My Arduino project is a level indicator that uses a Piezo transducer.
I've used the "tone" function to manipulate the sound to raise the pitch when the desired level is reached.
With the 'tone' function I can very precisely control the pitch and speed of the speaker.
However, the project runs from a Lipo battery, and even with 5 volts, the transducers i've tried don't get very loud.
I wish to limit my projects size and complexity as much as possible.
This is why I'd rather not use a boost converter simply for the piezo part of the circuit.
I found a solution online where you could use 2 MCU pins (instead of 1 pin & ground) to effectively double the output!
As long as you turn on one pin and the other off simultaneously the effect is a doubling of the piezo voltage.
(I think that the 2nd pin in the (LOW) state is also able to source some current, however it does not work if I try to replace the ground with an MCU GPIO pin)
This is very simple to do, I used boolean logic in my demo sketch:
The problem with software differential drive: the tone() function compatibility.
The Tone function makes the frequency voicings I require possible (and simplifies the sketch considerably from direct control)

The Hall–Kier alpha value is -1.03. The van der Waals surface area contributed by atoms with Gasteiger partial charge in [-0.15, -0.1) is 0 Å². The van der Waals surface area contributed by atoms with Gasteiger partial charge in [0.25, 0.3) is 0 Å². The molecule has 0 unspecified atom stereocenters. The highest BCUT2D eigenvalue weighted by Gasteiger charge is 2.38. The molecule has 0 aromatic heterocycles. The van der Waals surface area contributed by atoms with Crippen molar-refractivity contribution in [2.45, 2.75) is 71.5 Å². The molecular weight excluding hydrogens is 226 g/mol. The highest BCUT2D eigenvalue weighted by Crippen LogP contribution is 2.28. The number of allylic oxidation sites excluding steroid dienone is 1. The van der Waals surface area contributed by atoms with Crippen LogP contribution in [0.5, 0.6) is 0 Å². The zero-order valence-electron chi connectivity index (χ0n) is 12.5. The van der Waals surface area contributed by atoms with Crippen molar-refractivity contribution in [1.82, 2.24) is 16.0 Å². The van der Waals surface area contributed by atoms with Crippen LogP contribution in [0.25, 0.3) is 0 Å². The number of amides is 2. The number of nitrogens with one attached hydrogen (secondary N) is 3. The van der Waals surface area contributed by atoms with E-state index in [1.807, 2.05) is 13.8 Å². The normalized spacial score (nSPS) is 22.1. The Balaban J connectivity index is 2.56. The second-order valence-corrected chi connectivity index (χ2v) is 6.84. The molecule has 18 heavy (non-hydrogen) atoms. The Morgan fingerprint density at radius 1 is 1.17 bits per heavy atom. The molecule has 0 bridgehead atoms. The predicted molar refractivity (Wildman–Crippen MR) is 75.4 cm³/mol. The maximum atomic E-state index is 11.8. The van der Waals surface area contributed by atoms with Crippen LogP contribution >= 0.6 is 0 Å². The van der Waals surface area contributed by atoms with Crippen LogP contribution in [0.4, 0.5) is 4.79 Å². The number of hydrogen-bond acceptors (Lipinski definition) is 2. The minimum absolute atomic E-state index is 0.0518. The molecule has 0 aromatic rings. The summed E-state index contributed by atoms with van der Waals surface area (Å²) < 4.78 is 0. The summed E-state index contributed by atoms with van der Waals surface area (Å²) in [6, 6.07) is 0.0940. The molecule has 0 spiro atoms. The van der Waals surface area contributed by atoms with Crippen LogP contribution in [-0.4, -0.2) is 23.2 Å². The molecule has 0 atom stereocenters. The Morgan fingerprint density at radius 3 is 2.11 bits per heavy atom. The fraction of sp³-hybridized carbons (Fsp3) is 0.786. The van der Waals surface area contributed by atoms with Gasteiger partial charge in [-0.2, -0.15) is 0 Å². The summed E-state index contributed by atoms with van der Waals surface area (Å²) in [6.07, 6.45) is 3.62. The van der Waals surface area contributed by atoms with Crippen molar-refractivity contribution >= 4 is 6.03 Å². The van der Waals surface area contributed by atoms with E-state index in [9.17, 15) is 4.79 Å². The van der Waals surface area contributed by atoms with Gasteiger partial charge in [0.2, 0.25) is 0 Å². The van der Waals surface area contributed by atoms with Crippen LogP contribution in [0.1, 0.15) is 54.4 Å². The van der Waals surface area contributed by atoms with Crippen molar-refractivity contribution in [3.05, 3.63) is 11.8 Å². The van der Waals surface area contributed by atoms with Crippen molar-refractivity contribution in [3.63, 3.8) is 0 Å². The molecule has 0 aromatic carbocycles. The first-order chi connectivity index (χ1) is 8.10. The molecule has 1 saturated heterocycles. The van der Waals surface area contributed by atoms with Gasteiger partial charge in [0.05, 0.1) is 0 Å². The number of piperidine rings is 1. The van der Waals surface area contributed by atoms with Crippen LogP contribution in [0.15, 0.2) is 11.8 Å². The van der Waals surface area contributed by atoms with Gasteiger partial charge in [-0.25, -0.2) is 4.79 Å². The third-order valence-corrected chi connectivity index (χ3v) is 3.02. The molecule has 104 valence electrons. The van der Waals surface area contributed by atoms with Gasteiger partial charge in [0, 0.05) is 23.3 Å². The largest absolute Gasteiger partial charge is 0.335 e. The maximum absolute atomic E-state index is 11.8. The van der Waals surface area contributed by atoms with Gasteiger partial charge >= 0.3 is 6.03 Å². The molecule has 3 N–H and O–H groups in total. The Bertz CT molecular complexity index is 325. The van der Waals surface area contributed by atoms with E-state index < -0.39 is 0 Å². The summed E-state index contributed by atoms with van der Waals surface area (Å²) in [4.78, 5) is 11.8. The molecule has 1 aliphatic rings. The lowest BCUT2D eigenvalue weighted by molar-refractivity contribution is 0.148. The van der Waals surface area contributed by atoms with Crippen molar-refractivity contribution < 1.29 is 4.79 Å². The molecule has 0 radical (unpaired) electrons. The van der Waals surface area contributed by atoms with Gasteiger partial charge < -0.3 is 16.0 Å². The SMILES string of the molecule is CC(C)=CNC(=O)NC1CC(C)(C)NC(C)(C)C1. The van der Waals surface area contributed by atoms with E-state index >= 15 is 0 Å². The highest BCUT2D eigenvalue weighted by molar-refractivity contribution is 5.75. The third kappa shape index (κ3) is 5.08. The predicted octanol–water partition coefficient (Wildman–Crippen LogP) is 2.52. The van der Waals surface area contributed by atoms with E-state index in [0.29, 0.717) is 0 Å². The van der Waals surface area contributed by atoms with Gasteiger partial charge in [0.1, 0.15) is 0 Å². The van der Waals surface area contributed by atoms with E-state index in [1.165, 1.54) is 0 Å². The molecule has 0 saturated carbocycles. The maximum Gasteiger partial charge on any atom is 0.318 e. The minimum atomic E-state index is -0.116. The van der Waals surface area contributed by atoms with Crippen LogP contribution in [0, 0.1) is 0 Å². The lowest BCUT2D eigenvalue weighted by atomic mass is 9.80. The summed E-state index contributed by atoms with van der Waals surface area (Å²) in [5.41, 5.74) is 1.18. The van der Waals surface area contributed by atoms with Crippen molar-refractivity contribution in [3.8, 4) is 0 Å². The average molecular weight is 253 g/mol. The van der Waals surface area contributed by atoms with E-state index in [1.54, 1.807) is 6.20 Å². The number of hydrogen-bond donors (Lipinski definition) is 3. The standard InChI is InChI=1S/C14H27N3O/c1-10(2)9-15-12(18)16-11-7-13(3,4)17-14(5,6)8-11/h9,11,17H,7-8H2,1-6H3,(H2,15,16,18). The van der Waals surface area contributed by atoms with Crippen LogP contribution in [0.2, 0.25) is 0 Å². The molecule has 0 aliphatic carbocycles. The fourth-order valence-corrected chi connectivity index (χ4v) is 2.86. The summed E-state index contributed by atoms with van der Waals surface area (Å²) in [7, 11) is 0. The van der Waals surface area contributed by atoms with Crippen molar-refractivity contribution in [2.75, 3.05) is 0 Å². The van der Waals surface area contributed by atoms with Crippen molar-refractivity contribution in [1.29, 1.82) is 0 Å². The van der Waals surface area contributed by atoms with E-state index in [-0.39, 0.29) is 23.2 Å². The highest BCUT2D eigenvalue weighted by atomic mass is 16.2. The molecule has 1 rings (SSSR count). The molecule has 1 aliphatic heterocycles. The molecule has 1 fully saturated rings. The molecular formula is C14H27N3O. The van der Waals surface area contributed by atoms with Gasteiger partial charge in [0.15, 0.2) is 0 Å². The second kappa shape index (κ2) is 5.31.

The Tone function takes control of a MCU timer, and I'm pretty certain you cannot have 2 'tone' functions running at once
(i.e. a "tone()" and one "!Tone()" to drive the other pin)
I would have to litter my sketch with" digitalWrite(Pin_2, !ringState); calls to try to switch the differential pin in time, but I don't think that even this would work.
I'm open to code suggestions if you have an idea that might work.
What type of inverting logic would I need that would provide Vcc to the other side of the Piezo when the MCU driver pin was LOW?
I know that you can create simple NOT logic from a single NPN transistor:
I can't just replace the MCU pin for the push button and the Piezo for the LED, but is there a way to change this around to make it work?
Or, should I use a different inverting component?